Beijing court grants copyright to AI-generated image for the first time
In a landmark decision, a Beijing court has awarded copyright status to an AI-generated image. This could potentially open a new chapter in the murky legal waters of AI art. This landmark judgment starkly contrasts recent decisions in the US, where the Copyright Office has consistently rejected similar claims.
[Related reading: What did AI mean for photographers in 2023?]
The case began when a Chinese artist known as Mr. Li used Stable Diffusion to create a picture of a young woman. He then posted the image on the popular social media platform Xiaohongshu, only to find that a blogger Ms. Liu used it without his permission.
In the lead image, you can see the original AI-generated image of an Asian lady (left), which was at the center of the dispute. On the right are three images generated while creating the final one that was the subject of infringement.
Mr. Li took Ms. Liu to court, alleging copyright infringement. The Beijing Internet Court faced a big question: can an AI-generated image enjoy copyright protection? In a groundbreaking move, Judge Zhu Ge ruled in Mr. Li’s favor, recognizing the image as a copyrightable “intellectual achievement.” The court stated that the AI-generated image created by Mr. Li was an artwork. He had continuously added prompts and adjusted the parameters to create a picture that reflected his “aesthetic choice and personalised judgment,” the South China Morning Post reports.
“From the time when the plaintiff conceived the picture involved in the case to the final selection of the picture involved, the plaintiff has made a certain amount of intellectual investment,” the court ruling says.
Other AI copyright cases
This decision stands in stark contrast to recent developments in the US. In 2023, the US Copyright Office denied copyright protection to an AI-generated graphic novel, “Zarya of the Dawn,” citing the lack of human authorship. Back in March, the US Copyright Office (USCO) said that images created via text-to-image prompts couldn’t be protected under US copyright laws.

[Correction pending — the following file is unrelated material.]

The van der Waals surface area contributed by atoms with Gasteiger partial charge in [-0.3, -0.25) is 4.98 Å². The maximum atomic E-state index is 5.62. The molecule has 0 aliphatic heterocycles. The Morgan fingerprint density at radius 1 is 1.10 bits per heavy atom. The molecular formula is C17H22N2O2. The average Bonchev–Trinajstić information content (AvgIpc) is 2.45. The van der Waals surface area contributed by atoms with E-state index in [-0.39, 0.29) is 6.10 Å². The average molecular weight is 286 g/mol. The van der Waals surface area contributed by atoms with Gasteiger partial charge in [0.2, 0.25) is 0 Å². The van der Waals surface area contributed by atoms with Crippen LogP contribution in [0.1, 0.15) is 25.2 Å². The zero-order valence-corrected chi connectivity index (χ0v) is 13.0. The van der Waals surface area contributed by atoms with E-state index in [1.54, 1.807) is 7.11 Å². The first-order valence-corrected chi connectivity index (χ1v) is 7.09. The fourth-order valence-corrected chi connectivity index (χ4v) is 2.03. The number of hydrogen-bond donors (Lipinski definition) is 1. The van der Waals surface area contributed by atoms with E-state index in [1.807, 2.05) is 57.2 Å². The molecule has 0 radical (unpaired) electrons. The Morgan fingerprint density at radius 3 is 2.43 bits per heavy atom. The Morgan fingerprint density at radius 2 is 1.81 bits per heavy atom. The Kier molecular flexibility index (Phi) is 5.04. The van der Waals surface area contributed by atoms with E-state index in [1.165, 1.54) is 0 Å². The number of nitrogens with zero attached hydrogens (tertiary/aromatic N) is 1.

In an attempt to solve the AI copyright conundrum, Israeli startup Bria AI teamed up with Getty Images, Alamy, and others last year. They want to take the “responsible” approach to AI imagery and train AI models only on legally licensed stock images.
Implications for artists
While this judgment carries substantial weight, it’s important to note the context. The Beijing Internet Court isn’t China’s highest authority on intellectual property matters. This means that other courts could easily reverse or ignore this decision. Nonetheless, it carries immense symbolic significance, potentially paving the way for similar rulings in the future.
As technology advances and blurs the lines between human and machine creation, the legal position of AI art is only beginning to emerge. Complex issues arise as courts across the globe determine who or what deserves to be called the “author.” But one thing is certain: the legal battle for copyrighted AI work has just begun.
[via PetaPixel; image credits: Xiaohongshu/Stable Diffusion AI]
Dunja Djudjic is a multi-talented artist based in Novi Sad, Serbia. With 15 years of experience as a photographer, she specializes in capturing the beauty of nature, travel, and fine art. In addition to her photography, Dunja also expresses her creativity through writing, embroidery, and jewelry making.